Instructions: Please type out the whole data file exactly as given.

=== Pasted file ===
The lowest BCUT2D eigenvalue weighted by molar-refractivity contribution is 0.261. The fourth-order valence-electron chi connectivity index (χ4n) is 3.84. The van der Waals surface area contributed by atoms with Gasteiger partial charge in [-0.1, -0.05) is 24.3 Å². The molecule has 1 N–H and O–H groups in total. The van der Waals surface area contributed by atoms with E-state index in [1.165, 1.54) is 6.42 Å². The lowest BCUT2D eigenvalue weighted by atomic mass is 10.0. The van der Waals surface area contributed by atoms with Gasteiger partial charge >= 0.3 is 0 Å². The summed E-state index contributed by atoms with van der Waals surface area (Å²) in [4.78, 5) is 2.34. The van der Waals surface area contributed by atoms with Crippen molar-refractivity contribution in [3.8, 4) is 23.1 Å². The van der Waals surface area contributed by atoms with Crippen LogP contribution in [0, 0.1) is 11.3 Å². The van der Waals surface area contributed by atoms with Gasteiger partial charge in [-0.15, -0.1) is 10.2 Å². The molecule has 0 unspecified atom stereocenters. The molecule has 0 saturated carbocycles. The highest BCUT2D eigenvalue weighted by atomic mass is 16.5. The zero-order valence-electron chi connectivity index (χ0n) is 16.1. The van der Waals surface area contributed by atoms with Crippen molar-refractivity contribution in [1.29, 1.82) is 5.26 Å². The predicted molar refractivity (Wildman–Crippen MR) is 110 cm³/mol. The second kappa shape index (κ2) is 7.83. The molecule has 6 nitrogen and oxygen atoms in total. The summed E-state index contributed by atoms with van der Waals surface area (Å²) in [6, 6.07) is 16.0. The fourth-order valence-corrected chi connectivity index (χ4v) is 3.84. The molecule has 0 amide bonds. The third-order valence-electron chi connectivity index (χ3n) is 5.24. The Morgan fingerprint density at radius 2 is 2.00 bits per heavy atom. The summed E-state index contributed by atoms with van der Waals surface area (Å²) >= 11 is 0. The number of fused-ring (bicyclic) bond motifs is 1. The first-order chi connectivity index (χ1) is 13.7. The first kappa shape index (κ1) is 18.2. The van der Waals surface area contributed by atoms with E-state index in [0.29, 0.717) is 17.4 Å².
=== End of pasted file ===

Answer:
The lowest BCUT2D eigenvalue weighted by molar-refractivity contribution is 0.261. The fourth-order valence-electron chi connectivity index (χ4n) is 3.84. The van der Waals surface area contributed by atoms with Gasteiger partial charge in [-0.1, -0.05) is 24.3 Å². The molecule has 1 N–H and O–H groups in total. The van der Waals surface area contributed by atoms with E-state index in [1.165, 1.54) is 6.42 Å². The lowest BCUT2D eigenvalue weighted by atomic mass is 10.0. The van der Waals surface area contributed by atoms with Gasteiger partial charge >= 0.3 is 0 Å². The summed E-state index contributed by atoms with van der Waals surface area (Å²) in [4.78, 5) is 2.34. The van der Waals surface area contributed by atoms with Crippen molar-refractivity contribution in [3.8, 4) is 23.1 Å². The van der Waals surface area contributed by atoms with Crippen LogP contribution in [0, 0.1) is 11.3 Å². The van der Waals surface area contributed by atoms with Gasteiger partial charge in [-0.15, -0.1) is 10.2 Å². The molecule has 0 unspecified atom stereocenters. The molecule has 0 saturated carbocycles. The highest BCUT2D eigenvalue weighted by atomic mass is 16.5. The zero-order valence-electron chi connectivity index (χ0n) is 16.1. The van der Waals surface area contributed by atoms with Crippen molar-refractivity contribution in [1.29, 1.82) is 5.26 Å². The predicted molar refractivity (Wildman–Crippen MR) is 110 cm³/mol. The second kappa shape index (κ2) is 7.83. The molecule has 6 nitrogen and oxygen atoms in total. The summed E-state index contributed by atoms with van der Waals surface area (Å²) in [6, 6.07) is 16.0. The fourth-order valence-corrected chi connectivity index (χ4v) is 3.84. The molecule has 0 amide bonds. The third-order valence-electron chi connectivity index (χ3n) is 5.24. The Morgan fingerprint density at radius 2 is 2.00 bits per heavy atom. The summed E-state index contributed by atoms with van der Waals surface area (Å²) >= 11 is 0. The number of fused-ring (bicyclic) bond motifs is 1. The first-order chi connectivity index (χ1) is 13.7. The first kappa shape index (κ1) is 18.2. The van der Waals surface area contributed by atoms with E-state index in [0.29, 0.717) is 17.4 Å².